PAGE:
Part 2: Important Aboriginal Art
28 November 2012


(c.1910 - 1996)

synthetic polymer paint on linen

211.0 x 122.0 cm

inscribed verso: artist's name and Delmore Gallery cat. 1Z06

$70,000 - 90,000

Delmore Gallery, Alice Springs
Private collection, Northern Territory
Shapiro, Sydney, 8 May 2002, lot 293
Private collection, United States of America

Catalogue text

This work represents the country of the mythological emu in the vicinity of the artist's country called Alalgura. Emily has custodial responsibility for various bush tucker species, all of which are preferred by the emu. The artist's ceremonial activities, called Awelye, are based on the belief that she is helping to nurture or 'grow up' her country's food sources. A successful summer rain season links to her belief that her ceremonial power secures the continuance of the desert life cycles. Ceremony also teaches young initiates the example of the male emu bird that takes on a large part of caring for its chicks, guiding them on what seeds, flowers and grasses can be eaten, where they can be found, and how far they can wander from the soakage at Alalgura.

This work was painted in anticipation of summer rains to the north-east of Alice Springs. The growth to follow was to be incredibly thick and lush, thus making conditions ideal for a full crop of Ndorkwa, a wild plum. The colours in this work depict the various stages of ripeness of this fruit. When it is blue/purple, it is ready to eat, and those of different shades of red, are not. The plum does not fruit annually. Instead, it simply responds to rain, which, in this country, is unreliable.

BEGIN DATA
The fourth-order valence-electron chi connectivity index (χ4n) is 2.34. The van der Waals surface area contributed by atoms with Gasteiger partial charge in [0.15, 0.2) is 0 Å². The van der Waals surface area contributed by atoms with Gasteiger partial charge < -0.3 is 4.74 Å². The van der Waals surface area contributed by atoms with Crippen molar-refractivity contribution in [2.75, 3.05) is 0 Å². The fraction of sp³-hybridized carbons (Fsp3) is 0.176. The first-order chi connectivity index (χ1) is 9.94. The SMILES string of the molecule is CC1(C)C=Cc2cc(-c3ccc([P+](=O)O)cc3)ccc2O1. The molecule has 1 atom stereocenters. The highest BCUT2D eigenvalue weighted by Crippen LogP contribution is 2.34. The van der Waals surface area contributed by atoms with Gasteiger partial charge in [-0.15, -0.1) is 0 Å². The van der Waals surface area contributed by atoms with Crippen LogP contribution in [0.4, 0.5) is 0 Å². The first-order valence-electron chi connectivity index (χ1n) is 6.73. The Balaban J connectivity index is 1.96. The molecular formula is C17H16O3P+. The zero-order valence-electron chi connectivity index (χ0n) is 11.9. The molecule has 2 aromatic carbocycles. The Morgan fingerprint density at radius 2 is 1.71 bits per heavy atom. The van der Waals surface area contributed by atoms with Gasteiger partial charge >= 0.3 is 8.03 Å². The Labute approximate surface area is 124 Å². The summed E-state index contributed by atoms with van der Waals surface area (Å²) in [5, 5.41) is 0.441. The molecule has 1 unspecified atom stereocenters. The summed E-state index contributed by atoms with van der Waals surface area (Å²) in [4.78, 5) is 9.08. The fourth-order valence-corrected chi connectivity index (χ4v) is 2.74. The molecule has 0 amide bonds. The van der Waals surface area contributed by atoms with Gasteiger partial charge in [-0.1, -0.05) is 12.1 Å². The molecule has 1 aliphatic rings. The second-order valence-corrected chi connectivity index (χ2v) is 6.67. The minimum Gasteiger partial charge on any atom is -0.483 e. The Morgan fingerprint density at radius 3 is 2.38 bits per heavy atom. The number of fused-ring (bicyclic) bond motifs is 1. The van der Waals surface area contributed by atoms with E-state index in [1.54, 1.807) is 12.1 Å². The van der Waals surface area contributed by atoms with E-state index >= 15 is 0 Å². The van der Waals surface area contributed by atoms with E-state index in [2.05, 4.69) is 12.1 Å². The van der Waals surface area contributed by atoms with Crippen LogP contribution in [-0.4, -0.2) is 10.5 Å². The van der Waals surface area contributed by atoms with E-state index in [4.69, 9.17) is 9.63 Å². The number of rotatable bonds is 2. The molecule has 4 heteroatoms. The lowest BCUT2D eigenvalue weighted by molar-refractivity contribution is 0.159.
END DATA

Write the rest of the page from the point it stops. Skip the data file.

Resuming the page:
The powerful utilisation of colours intriguingly captured on this canvas taken from 'Ndorkwa', with the colours of the plum in full-bodied ripeness, especially with the blue-hued reflection.

In this instance, Emily's custodial role links with Arlperre country to the north of Alalgura and whose custodians also 'sing up' the Ndorkwa. As with all fruits, there are lessons to learn as to how and when they can be eaten so as to avoid potential ailments if incorrectly handled.

The colour gradation from green to darkest red, are the constants within Emily Kngwarreye's palette as a skilled colourist. They are the colours of the vital seed contained in the Kame daisy seedhead, and indicators of ripe fruits and they are the colours of foods most favoured by the Emu, the most important dreaming of her country, Alalgura.